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It was only in the late 1980s when women concerns started to take root within the Philippine trade union movement. Though each one had very particular beginnings, basis of organization, and traces the tradition in the initial attempts two to three decades ago, most of the women-oriented structures that flourished were formalized only in the past five years. And they are scaling new heights.
The profound changes the Philippine society is undergoing have created impact on the struggle of the Filipina workers for gender equality. The modernizing society and consumerism are spawning new cultural values that reinforce the concept of women as objects. Globalization and free market economics are sacrificial altars for women workers "valued" for their social skills, dexterity and patience for routine work, docility as well as for their cheaper value of work. Macho culture still permeates the supposed venue for workers empowerment the labor movement. And sad to say, the cultural bondage on women still refuses to break despite the onslaught of gender programs, the broadening of feminist perspectives and the assumption of countrys presidency by a woman.
These are challenges that will continue to confront the Filipina worker in her struggle for equality in the workplace, in the trade unions, in the communities and in the society as a whole. However, there are already numerous gains that a Filipina can use as inspirations and steps to higher level of actions. Women are asserting themselves in national and local governance. Politics is slowly being deconstructed from being a "mans business." Civil society engagements have men and women leaders as co-equal. Union leadership and militance are no longer an exclusive sphere of beer drinking men. Women committees are now being organized and gender programs were institutionalized in some trade unions.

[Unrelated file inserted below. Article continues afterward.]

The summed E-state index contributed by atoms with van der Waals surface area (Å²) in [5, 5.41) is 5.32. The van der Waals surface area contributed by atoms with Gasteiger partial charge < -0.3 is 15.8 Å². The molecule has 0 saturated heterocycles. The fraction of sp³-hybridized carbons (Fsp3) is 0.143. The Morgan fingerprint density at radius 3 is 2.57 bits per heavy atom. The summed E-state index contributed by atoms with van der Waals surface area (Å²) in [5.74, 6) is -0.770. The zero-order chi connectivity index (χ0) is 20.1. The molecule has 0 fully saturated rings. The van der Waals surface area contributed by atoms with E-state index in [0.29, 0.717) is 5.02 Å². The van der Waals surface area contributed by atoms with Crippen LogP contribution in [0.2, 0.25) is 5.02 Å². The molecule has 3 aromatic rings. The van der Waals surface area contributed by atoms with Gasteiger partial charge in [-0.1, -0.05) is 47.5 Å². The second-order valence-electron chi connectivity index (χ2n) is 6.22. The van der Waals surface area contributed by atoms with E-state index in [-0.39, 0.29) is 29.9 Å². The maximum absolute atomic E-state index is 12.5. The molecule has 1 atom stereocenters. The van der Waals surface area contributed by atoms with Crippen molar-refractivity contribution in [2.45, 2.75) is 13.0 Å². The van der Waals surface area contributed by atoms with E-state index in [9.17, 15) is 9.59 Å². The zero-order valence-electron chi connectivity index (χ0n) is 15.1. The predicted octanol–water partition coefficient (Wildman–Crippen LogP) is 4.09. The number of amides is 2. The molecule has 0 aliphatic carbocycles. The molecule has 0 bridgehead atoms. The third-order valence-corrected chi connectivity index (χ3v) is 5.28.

For the organized women committees in the labor movement, the task at hand is still threatened by internal weaknesses, cultural and political issues. Indifference within the target constituencies precludes organizational development and women integration. Old and traditional issues against women can easily rear their ugly heads again. The women leaders interviewed for this paper are in agreement that the changing times require new frameworks and approaches.
This article presents the context and issues confronting Filipinas as women workers and as trade unionists, identify the gains and limitations of their work on gender equality, and pose new perspectives of work.
This paper is based on the experiences of individual women workers and women committees from three (3) labor centers four (4) private sector federations, one (1) urban poor alliance and two (2) public sector federations. The experiences and various documentations of the Labor Education and Research Network (LEARN) Gender Program were also utilized. Interviews with women and men leaders were made while various publications and papers of the unions, the government, various NGOs were used as reference. Acknowledgment and deep gratitude to all the women who shared their stories to breathe life to this paper.
© Friedrich Ebert Stiftung | technical support | net edition fes-library | Oktober 2001